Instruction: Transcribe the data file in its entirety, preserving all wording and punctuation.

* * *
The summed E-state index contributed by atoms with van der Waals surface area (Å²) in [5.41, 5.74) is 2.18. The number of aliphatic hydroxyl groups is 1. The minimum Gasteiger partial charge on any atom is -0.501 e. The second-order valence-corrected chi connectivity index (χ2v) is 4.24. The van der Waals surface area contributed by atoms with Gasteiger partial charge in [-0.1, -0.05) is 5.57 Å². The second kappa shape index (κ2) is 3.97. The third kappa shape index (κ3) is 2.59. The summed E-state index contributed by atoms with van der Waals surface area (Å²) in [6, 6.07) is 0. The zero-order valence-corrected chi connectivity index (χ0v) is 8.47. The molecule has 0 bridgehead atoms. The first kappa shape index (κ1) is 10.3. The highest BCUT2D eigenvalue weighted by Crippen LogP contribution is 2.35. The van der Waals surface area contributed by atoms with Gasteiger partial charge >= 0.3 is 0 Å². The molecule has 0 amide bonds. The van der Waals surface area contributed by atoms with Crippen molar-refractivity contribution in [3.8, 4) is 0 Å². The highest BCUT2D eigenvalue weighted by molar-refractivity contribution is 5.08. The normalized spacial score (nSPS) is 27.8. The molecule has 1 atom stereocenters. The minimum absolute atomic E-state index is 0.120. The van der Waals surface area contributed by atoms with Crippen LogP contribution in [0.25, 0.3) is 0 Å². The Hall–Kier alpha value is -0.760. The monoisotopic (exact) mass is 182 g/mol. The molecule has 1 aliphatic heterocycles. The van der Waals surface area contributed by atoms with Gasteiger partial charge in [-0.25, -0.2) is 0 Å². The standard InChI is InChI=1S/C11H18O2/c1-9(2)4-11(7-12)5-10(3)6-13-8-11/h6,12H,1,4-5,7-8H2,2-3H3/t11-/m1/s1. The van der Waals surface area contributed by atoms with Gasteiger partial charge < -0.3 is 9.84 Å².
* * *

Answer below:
The summed E-state index contributed by atoms with van der Waals surface area (Å²) in [5.41, 5.74) is 2.18. The number of aliphatic hydroxyl groups is 1. The minimum Gasteiger partial charge on any atom is -0.501 e. The second-order valence-corrected chi connectivity index (χ2v) is 4.24. The van der Waals surface area contributed by atoms with Gasteiger partial charge in [-0.1, -0.05) is 5.57 Å². The second kappa shape index (κ2) is 3.97. The third kappa shape index (κ3) is 2.59. The summed E-state index contributed by atoms with van der Waals surface area (Å²) in [6, 6.07) is 0. The zero-order valence-corrected chi connectivity index (χ0v) is 8.47. The molecule has 0 bridgehead atoms. The first kappa shape index (κ1) is 10.3. The highest BCUT2D eigenvalue weighted by Crippen LogP contribution is 2.35. The van der Waals surface area contributed by atoms with Gasteiger partial charge >= 0.3 is 0 Å². The molecule has 0 amide bonds. The van der Waals surface area contributed by atoms with Crippen molar-refractivity contribution in [3.8, 4) is 0 Å². The highest BCUT2D eigenvalue weighted by molar-refractivity contribution is 5.08. The normalized spacial score (nSPS) is 27.8. The molecule has 1 atom stereocenters. The minimum absolute atomic E-state index is 0.120. The van der Waals surface area contributed by atoms with Crippen LogP contribution in [0.25, 0.3) is 0 Å². The Hall–Kier alpha value is -0.760. The monoisotopic (exact) mass is 182 g/mol. The molecule has 1 aliphatic heterocycles. The van der Waals surface area contributed by atoms with Gasteiger partial charge in [-0.25, -0.2) is 0 Å². The standard InChI is InChI=1S/C11H18O2/c1-9(2)4-11(7-12)5-10(3)6-13-8-11/h6,12H,1,4-5,7-8H2,2-3H3/t11-/m1/s1. The van der Waals surface area contributed by atoms with Gasteiger partial charge < -0.3 is 9.84 Å².